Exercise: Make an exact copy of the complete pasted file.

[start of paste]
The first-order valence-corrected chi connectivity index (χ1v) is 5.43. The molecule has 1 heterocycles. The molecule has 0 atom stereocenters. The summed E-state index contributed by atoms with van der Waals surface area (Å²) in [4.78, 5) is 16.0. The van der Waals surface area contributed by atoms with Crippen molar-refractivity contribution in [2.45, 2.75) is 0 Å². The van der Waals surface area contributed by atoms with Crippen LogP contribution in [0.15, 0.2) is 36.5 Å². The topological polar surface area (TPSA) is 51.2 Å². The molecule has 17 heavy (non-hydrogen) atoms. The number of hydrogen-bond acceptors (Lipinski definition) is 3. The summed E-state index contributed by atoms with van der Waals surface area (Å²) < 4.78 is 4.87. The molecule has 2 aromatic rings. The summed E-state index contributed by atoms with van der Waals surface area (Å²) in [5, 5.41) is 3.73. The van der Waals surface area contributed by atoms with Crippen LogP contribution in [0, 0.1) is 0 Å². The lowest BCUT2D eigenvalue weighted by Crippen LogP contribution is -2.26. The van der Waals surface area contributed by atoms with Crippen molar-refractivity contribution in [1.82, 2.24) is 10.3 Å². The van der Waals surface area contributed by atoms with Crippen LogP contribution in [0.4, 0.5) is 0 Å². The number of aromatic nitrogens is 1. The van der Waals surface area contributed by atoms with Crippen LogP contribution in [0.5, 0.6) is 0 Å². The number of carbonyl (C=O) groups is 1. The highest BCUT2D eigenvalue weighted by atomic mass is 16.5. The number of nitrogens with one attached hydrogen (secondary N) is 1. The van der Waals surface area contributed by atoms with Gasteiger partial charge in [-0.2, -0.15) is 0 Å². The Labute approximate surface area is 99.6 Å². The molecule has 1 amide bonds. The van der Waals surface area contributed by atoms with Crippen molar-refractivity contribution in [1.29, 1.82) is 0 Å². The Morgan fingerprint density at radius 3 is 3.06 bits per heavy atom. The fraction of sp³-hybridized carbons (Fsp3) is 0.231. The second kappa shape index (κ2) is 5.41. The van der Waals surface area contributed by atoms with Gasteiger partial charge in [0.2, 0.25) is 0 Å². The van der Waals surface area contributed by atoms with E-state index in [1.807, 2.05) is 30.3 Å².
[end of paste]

The first-order valence-corrected chi connectivity index (χ1v) is 5.43. The molecule has 1 heterocycles. The molecule has 0 atom stereocenters. The summed E-state index contributed by atoms with van der Waals surface area (Å²) in [4.78, 5) is 16.0. The van der Waals surface area contributed by atoms with Crippen molar-refractivity contribution in [2.45, 2.75) is 0 Å². The van der Waals surface area contributed by atoms with Crippen LogP contribution in [0.15, 0.2) is 36.5 Å². The topological polar surface area (TPSA) is 51.2 Å². The molecule has 17 heavy (non-hydrogen) atoms. The number of hydrogen-bond acceptors (Lipinski definition) is 3. The summed E-state index contributed by atoms with van der Waals surface area (Å²) < 4.78 is 4.87. The molecule has 2 aromatic rings. The summed E-state index contributed by atoms with van der Waals surface area (Å²) in [5, 5.41) is 3.73. The van der Waals surface area contributed by atoms with Crippen LogP contribution in [0, 0.1) is 0 Å². The lowest BCUT2D eigenvalue weighted by Crippen LogP contribution is -2.26. The van der Waals surface area contributed by atoms with Crippen molar-refractivity contribution in [1.82, 2.24) is 10.3 Å². The van der Waals surface area contributed by atoms with Crippen LogP contribution in [0.4, 0.5) is 0 Å². The number of aromatic nitrogens is 1. The van der Waals surface area contributed by atoms with Crippen LogP contribution in [0.5, 0.6) is 0 Å². The number of carbonyl (C=O) groups is 1. The highest BCUT2D eigenvalue weighted by atomic mass is 16.5. The number of nitrogens with one attached hydrogen (secondary N) is 1. The van der Waals surface area contributed by atoms with Gasteiger partial charge in [-0.2, -0.15) is 0 Å². The Labute approximate surface area is 99.6 Å². The molecule has 1 amide bonds. The van der Waals surface area contributed by atoms with Crippen molar-refractivity contribution in [1.29, 1.82) is 0 Å². The Morgan fingerprint density at radius 3 is 3.06 bits per heavy atom. The fraction of sp³-hybridized carbons (Fsp3) is 0.231. The second kappa shape index (κ2) is 5.41. The van der Waals surface area contributed by atoms with Gasteiger partial charge in [0.2, 0.25) is 0 Å². The van der Waals surface area contributed by atoms with E-state index in [1.807, 2.05) is 30.3 Å².